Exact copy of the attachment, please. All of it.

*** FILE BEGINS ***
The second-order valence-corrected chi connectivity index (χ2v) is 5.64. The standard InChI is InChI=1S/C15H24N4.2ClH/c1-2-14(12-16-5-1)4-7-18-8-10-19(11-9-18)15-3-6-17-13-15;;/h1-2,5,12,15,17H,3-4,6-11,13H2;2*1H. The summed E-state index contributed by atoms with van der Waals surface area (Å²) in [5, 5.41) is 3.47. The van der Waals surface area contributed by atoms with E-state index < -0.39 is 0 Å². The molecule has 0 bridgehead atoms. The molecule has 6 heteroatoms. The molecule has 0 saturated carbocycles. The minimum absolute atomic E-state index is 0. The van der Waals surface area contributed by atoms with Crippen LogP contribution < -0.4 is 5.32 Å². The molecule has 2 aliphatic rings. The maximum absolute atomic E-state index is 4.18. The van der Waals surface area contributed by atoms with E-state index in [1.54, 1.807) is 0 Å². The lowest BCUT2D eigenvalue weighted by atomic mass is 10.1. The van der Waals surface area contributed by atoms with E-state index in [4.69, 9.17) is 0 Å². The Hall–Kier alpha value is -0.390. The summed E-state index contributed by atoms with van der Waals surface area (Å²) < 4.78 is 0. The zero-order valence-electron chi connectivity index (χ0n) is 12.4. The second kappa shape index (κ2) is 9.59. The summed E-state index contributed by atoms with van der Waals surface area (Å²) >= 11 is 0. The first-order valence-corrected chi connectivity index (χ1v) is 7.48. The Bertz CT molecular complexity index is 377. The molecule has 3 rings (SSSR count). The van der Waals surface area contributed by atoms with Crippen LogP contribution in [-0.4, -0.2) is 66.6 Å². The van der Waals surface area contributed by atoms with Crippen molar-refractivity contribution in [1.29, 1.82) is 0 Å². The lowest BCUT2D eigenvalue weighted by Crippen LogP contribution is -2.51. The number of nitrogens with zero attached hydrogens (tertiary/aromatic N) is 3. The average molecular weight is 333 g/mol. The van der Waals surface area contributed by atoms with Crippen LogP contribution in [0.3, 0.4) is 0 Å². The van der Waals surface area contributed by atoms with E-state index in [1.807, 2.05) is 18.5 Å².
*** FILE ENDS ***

The second-order valence-corrected chi connectivity index (χ2v) is 5.64. The standard InChI is InChI=1S/C15H24N4.2ClH/c1-2-14(12-16-5-1)4-7-18-8-10-19(11-9-18)15-3-6-17-13-15;;/h1-2,5,12,15,17H,3-4,6-11,13H2;2*1H. The summed E-state index contributed by atoms with van der Waals surface area (Å²) in [5, 5.41) is 3.47. The van der Waals surface area contributed by atoms with E-state index < -0.39 is 0 Å². The molecule has 0 bridgehead atoms. The molecule has 6 heteroatoms. The molecule has 0 saturated carbocycles. The minimum absolute atomic E-state index is 0. The van der Waals surface area contributed by atoms with Crippen LogP contribution < -0.4 is 5.32 Å². The molecule has 2 aliphatic rings. The maximum absolute atomic E-state index is 4.18. The van der Waals surface area contributed by atoms with E-state index in [1.54, 1.807) is 0 Å². The lowest BCUT2D eigenvalue weighted by atomic mass is 10.1. The van der Waals surface area contributed by atoms with E-state index in [4.69, 9.17) is 0 Å². The Hall–Kier alpha value is -0.390. The summed E-state index contributed by atoms with van der Waals surface area (Å²) < 4.78 is 0. The zero-order valence-electron chi connectivity index (χ0n) is 12.4. The second kappa shape index (κ2) is 9.59. The summed E-state index contributed by atoms with van der Waals surface area (Å²) >= 11 is 0. The first-order valence-corrected chi connectivity index (χ1v) is 7.48. The Bertz CT molecular complexity index is 377. The molecule has 3 rings (SSSR count). The van der Waals surface area contributed by atoms with Crippen LogP contribution in [-0.4, -0.2) is 66.6 Å². The van der Waals surface area contributed by atoms with Crippen molar-refractivity contribution in [1.29, 1.82) is 0 Å². The lowest BCUT2D eigenvalue weighted by Crippen LogP contribution is -2.51. The number of nitrogens with zero attached hydrogens (tertiary/aromatic N) is 3. The average molecular weight is 333 g/mol. The van der Waals surface area contributed by atoms with Crippen LogP contribution in [0.3, 0.4) is 0 Å². The van der Waals surface area contributed by atoms with E-state index in [1.807, 2.05) is 18.5 Å².